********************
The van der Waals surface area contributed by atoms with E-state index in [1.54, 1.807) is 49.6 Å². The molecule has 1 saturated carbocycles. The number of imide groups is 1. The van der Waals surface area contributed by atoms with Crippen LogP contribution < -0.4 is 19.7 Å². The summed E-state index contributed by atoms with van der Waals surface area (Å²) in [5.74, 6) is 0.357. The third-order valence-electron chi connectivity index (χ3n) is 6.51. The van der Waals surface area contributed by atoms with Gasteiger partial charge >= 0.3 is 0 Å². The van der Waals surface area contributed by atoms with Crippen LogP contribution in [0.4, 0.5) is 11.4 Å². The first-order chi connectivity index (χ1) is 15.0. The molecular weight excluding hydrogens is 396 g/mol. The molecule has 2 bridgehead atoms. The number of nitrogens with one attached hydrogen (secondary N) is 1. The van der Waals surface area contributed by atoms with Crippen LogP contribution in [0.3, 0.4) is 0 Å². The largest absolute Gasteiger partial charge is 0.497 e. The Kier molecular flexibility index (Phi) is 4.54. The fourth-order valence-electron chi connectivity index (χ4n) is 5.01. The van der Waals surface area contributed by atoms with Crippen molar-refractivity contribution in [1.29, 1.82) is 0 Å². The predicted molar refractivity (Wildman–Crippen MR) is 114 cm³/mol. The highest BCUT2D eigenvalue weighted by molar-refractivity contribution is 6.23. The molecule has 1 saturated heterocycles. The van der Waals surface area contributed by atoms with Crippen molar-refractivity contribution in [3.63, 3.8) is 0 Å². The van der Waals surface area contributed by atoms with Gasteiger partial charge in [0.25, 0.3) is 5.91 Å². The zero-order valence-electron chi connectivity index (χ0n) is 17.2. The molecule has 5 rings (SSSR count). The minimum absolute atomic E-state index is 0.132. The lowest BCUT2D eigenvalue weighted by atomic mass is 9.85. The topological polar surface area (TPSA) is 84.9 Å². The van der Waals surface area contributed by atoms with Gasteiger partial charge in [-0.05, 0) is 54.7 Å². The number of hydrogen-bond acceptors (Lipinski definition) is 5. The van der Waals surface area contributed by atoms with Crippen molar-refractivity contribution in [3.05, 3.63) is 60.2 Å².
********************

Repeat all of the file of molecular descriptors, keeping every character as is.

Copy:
The van der Waals surface area contributed by atoms with E-state index in [1.54, 1.807) is 49.6 Å². The molecule has 1 saturated carbocycles. The number of imide groups is 1. The van der Waals surface area contributed by atoms with Crippen LogP contribution < -0.4 is 19.7 Å². The summed E-state index contributed by atoms with van der Waals surface area (Å²) in [5.74, 6) is 0.357. The third-order valence-electron chi connectivity index (χ3n) is 6.51. The van der Waals surface area contributed by atoms with Gasteiger partial charge >= 0.3 is 0 Å². The van der Waals surface area contributed by atoms with Crippen LogP contribution in [0.4, 0.5) is 11.4 Å². The first-order chi connectivity index (χ1) is 15.0. The molecular weight excluding hydrogens is 396 g/mol. The molecule has 2 bridgehead atoms. The number of nitrogens with one attached hydrogen (secondary N) is 1. The van der Waals surface area contributed by atoms with Crippen LogP contribution in [0.3, 0.4) is 0 Å². The largest absolute Gasteiger partial charge is 0.497 e. The Kier molecular flexibility index (Phi) is 4.54. The fourth-order valence-electron chi connectivity index (χ4n) is 5.01. The van der Waals surface area contributed by atoms with Crippen molar-refractivity contribution in [1.29, 1.82) is 0 Å². The predicted molar refractivity (Wildman–Crippen MR) is 114 cm³/mol. The highest BCUT2D eigenvalue weighted by molar-refractivity contribution is 6.23. The molecule has 1 saturated heterocycles. The van der Waals surface area contributed by atoms with Crippen molar-refractivity contribution in [3.63, 3.8) is 0 Å². The van der Waals surface area contributed by atoms with Gasteiger partial charge in [0.25, 0.3) is 5.91 Å². The zero-order valence-electron chi connectivity index (χ0n) is 17.2. The molecule has 5 rings (SSSR count). The minimum absolute atomic E-state index is 0.132. The lowest BCUT2D eigenvalue weighted by atomic mass is 9.85. The topological polar surface area (TPSA) is 84.9 Å². The van der Waals surface area contributed by atoms with Gasteiger partial charge in [-0.05, 0) is 54.7 Å². The number of hydrogen-bond acceptors (Lipinski definition) is 5. The van der Waals surface area contributed by atoms with Crippen molar-refractivity contribution in [3.05, 3.63) is 60.2 Å².